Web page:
Overall, HMRC’s appeal was allowed in relation to the two taxpayers involved in the business, who had procured the transfer, but dismissed in relation to the third, who had simply gone along with their decisions.
Fisher v HMRC  EWCA Civ 1438
2.2 FTT finds employments not aggregated for NICs
The FTT has dismissed the appeal of a taxpayer that his two employments should have been aggregated for NICs. Although both companies employed him to drive ambulances to the same hospitals, they were organisationally separate and provided different services. NICs on the two employments calculated separately were insufficient to entitle him to claim employment and support allowance.
Following health problems, the taxpayer, an ambulance driver, tried to claim employment and support allowance. HMRC informed him that two years of work were non-qualifying, as he had paid insufficient NICs. He had had two separate employments, on which the NICs were calculated separately, and as the income from each was low the total NIC was insufficient. He appealed in relation to 2014/15 on the grounds that the earnings from the two employments should be aggregated, so more NIC should have been deducted.
Originally, the taxpayer worked for a company (A) providing patient transport services and ambulance services to the NHS. A then lost the contract for patient transport to another company (B). Part of the taxpayer’s contract was transferred to B, and he then worked for both companies driving their respective vehicles for the same hospitals. They did not share vehicles or premises.
The FTT found that the companies had not been carrying on business with each other, so the employments could not be aggregated for NICs. They provided distinct, though complementary services, and were completely separate organisations, though both working with the NHS.
Long v HMRC  UKFTT 338 (TC)
2.3 Appeal allowed on private residence relief
The FTT has found that a taxpayer was entitled to private residence relief (PRR) on an annex to his home that was converted to a flat capable of being a separate dwelling. After the conversion, although friends stayed on an informal basis, it was regarded as part of the main home.
The taxpayer converted an annex to his home in to a flat. The annex and his home had been purchased as one transaction. He later sold it to his partner, who shared his home, but did not report the disposal as he regarded the annex as part of his dwelling.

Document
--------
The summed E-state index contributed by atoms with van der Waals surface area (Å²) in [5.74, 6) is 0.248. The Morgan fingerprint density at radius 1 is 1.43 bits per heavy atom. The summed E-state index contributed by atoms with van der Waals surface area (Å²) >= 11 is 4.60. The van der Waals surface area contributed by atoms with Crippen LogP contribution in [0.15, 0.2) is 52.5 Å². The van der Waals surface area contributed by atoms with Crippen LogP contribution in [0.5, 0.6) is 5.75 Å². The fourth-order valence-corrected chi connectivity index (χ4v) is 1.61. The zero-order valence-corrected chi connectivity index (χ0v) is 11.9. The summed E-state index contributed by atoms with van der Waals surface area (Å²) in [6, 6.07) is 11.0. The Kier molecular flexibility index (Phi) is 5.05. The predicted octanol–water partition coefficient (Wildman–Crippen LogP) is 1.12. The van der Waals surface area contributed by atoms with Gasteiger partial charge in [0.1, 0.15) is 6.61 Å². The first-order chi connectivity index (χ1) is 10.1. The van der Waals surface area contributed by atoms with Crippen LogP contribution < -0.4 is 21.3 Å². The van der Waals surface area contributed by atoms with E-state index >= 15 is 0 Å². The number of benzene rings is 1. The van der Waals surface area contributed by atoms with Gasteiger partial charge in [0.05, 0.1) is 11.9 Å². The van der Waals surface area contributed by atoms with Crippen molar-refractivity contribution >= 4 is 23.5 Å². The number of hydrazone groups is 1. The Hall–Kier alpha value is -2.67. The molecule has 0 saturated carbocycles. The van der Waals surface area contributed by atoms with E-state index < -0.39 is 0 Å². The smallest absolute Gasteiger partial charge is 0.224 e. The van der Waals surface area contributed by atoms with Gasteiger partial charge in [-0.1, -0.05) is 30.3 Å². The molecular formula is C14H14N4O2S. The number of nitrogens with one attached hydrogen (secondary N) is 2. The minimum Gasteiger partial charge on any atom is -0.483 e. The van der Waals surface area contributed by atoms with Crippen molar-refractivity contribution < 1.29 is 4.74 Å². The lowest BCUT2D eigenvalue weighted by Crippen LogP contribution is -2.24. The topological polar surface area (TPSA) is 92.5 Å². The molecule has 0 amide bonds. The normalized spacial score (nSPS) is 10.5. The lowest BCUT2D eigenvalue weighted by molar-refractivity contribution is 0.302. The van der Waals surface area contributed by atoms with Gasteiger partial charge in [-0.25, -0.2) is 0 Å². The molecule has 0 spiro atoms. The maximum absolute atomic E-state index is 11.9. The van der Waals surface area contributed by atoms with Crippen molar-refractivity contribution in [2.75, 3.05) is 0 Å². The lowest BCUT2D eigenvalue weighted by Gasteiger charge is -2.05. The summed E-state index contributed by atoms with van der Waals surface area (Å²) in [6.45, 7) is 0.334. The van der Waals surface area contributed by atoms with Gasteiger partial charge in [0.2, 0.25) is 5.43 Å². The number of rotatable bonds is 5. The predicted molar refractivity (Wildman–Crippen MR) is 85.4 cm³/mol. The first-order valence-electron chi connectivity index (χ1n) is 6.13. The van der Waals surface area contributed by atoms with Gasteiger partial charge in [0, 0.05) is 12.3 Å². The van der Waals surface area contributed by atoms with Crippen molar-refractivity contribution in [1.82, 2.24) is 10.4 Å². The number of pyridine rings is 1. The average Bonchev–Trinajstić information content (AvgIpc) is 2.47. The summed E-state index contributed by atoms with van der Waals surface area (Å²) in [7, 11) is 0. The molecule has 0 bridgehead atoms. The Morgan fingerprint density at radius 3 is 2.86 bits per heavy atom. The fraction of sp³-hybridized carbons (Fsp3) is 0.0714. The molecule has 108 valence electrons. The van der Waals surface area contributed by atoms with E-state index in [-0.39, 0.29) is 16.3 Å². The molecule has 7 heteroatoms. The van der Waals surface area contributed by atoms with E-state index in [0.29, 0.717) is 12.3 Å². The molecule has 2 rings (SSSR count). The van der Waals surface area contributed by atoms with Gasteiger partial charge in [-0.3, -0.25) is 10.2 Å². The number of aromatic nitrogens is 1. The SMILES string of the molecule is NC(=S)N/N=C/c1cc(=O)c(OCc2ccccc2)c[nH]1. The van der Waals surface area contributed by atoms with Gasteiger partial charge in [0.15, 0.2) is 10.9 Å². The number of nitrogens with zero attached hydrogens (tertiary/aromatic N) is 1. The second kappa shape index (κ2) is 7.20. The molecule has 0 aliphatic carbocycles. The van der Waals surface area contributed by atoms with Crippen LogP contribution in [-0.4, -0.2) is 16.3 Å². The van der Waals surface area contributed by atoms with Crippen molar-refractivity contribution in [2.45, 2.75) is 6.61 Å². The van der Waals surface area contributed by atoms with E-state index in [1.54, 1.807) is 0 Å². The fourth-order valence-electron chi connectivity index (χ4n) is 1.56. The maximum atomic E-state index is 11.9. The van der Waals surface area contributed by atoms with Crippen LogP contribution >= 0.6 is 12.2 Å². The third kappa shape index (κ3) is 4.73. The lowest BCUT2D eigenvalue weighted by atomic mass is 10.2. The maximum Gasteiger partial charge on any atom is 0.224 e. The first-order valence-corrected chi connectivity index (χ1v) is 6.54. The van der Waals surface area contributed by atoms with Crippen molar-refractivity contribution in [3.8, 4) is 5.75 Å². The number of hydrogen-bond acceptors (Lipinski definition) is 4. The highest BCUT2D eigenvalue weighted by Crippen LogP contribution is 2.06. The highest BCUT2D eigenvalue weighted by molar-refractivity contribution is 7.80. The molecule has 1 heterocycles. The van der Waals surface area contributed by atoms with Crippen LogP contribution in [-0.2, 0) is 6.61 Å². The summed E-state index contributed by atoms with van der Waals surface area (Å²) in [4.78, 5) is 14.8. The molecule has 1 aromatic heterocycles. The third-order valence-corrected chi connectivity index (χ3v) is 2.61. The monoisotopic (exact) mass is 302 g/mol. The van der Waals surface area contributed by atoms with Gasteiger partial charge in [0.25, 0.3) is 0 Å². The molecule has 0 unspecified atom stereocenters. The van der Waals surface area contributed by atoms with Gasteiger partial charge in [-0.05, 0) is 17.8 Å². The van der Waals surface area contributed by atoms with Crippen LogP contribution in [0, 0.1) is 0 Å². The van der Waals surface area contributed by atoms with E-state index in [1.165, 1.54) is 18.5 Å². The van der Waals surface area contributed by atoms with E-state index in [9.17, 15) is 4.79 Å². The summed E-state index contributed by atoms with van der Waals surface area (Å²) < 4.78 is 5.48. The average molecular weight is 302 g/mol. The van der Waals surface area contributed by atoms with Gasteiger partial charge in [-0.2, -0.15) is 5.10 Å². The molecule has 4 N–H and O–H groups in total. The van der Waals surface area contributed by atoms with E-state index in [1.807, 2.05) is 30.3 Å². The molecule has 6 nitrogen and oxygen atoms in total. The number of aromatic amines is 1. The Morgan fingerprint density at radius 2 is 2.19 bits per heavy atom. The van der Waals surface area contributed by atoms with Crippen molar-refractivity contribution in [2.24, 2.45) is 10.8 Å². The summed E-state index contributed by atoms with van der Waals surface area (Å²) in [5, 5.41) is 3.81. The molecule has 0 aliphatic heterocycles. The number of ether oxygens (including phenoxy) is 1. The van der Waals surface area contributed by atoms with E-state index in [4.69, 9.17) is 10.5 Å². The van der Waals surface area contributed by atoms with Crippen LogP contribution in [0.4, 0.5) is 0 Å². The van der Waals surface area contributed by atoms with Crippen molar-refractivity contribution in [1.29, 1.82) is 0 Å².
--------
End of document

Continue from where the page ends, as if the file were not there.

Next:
The FTT analysed the period between the conversion of the annex and the sale. Initially it was used as storage space, then friends of the couple had lived there for a small charge, without a formal tenancy agreement. During their stay the taxpayer continued to use it to store some items, and for relatives to stay in when the ‘tenants’ were away. After they left, it was made available as a holiday let.
The FTT found that, though capable of being used as a separate dwelling, the annex formed part of the main home until the holiday letting began to be advertised. The friends had used it on an informal basis that did not negate its being part of the main home. PRR was therefore available. Although the holiday letting was not continuous, and some family use continued, from the time it was advertised it could not be regarded as part of the home.
Crippin v HMRC  UKFTT 0351 (TC)
2.4 CA dismisses appeal on IHT exemption for political donation
The CA has found that denying IHT relief on a donation to a political party that does not meet the criteria set out in legislation does not constitute discrimination on the grounds of the taxpayer’s political opinion.
The taxpayer made donations to UKIP from his personal funds through a company he controlled. Normally, gifts made in this way would be subject to an IHT charge, but he claimed the exemption for donations to political parties. As this exemption only applies to political parties that meet specific criteria, including at least one MP elected at the last general election, the exemption was refused, though the party had won two by-elections. He appealed on the grounds that this exclusion was a breach of the European Convention of Human Rights (ECHR).
The CA agreed with the UT that the legislation did not discriminate against the taxpayer on the grounds of his political opinion. It did discriminate against him on the basis of his status as a supporter of a political party without MPs elected at a general election, but this difference in treatment was justified so the ECHR was not breached. The legislation reflected the will of Parliament through the chosen criteria, and there were no grounds to interfere.
Banks v HMRC  EWCA Civ 1439
2.5 Late filing penalties reduced due to HMRC failure
The FTT has reduced late filing penalties as, when the taxpayer asked to be resent the return to fill out, HMRC had failed to advise him that filing an electronic return would reduce penalties. The FTT adjusted the penalties to put him in the same position as though he had filed an electronic return on the same date. His other reasons for late filing were not taken as reasonable excuses.